In 2012, Mike Birbiglia made his directing debut with Sleepwalk with Me, a semiautobiographical meditation on stand-up comedy. Now, he’s doing the same for improv, chronicling the ups and downs of an eclectic troupe in this bittersweet dramedy about comedy.
Birbiglia stars as Miles, a comedy veteran who teaches improv by day and leads a troupe called the Commune by night. The group’s six members—Miles, Jack (Keegan-Michael Key), Sam (Gillian Jacobs), Bill (Chris Gethard), Allison (Kate Micucci), and Lindsay (Tami Sagher)—are each struggling to get by in their everyday lives, working menial jobs and living in dorm-like apartments, but when they unite on stage, they make magic.
But while all six members are fiercely devoted to the Commune, they each hold a not-so-secret longing to make it big, and soon enough, two of them get that chance. Jack and Sam both score auditions for the late-night comedy show Weekend Live (which is basically another name for the real show that airs live from New York on Saturday nights, down to the celebrity guests and Studio 8H-like setting). Even though the Commune members all gather on Saturday nights to pick apart Weekend Live as unfunny and calculated (and Miles bitterly reflects on his failed audition years ago), they’re all still desperate for their shot, and Jack and Sam’s sudden chance at success—coupled with their longtime theater closing—threatens to end the Commune for good.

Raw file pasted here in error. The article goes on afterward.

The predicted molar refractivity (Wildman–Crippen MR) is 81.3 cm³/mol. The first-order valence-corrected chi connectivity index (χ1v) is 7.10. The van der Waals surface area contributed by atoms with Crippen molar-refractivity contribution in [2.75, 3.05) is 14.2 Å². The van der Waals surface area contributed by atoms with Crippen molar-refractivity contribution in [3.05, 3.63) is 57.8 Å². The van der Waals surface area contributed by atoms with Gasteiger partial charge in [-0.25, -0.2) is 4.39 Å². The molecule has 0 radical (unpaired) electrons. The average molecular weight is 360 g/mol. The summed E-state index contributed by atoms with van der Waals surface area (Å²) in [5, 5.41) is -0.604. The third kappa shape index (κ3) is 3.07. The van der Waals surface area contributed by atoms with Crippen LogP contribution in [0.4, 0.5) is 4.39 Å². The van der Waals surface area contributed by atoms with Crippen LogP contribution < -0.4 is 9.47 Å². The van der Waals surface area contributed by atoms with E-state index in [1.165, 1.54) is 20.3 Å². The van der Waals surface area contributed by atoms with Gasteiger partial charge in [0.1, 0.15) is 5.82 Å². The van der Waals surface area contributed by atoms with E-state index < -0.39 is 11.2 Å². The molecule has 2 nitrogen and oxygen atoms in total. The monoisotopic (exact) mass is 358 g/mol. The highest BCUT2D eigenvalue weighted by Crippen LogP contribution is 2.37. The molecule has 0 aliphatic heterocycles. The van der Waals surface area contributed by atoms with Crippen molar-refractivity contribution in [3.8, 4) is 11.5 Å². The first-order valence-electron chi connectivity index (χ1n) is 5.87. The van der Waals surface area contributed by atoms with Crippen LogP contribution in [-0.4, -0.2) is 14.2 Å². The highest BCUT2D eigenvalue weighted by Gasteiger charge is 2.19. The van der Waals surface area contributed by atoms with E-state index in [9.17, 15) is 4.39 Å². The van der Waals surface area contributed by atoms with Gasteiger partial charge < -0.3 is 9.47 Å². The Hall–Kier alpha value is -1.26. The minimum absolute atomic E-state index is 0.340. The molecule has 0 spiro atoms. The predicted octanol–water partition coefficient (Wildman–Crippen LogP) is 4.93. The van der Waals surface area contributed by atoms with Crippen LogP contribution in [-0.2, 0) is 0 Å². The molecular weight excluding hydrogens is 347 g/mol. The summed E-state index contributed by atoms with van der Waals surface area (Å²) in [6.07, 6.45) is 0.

Don’t Think Twice is comedic, of course—partly because of its subject and partly because these are extremely funny people doing funny things—but it’s often bleak, too. Success breeds jealousy, and as the Commune start to realize they can’t always rely on their fellow members, they turn inward, wondering whether they really have what it takes to make it. Plenty of movies have been made about the perils of fame, but Birbiglia focuses instead on what it means to be left behind. Still, Don’t Think Twice isn’t all envy and self-doubt; Birbiglia has also crafted a love letter to improv, capturing the tempestuous and unforgiving art form in a way that only an insider could. The result is a bittersweet story that feels a lot like what it’s like to be in an improv troupe: occasionally heartbreaking, but frequently hilarious. B+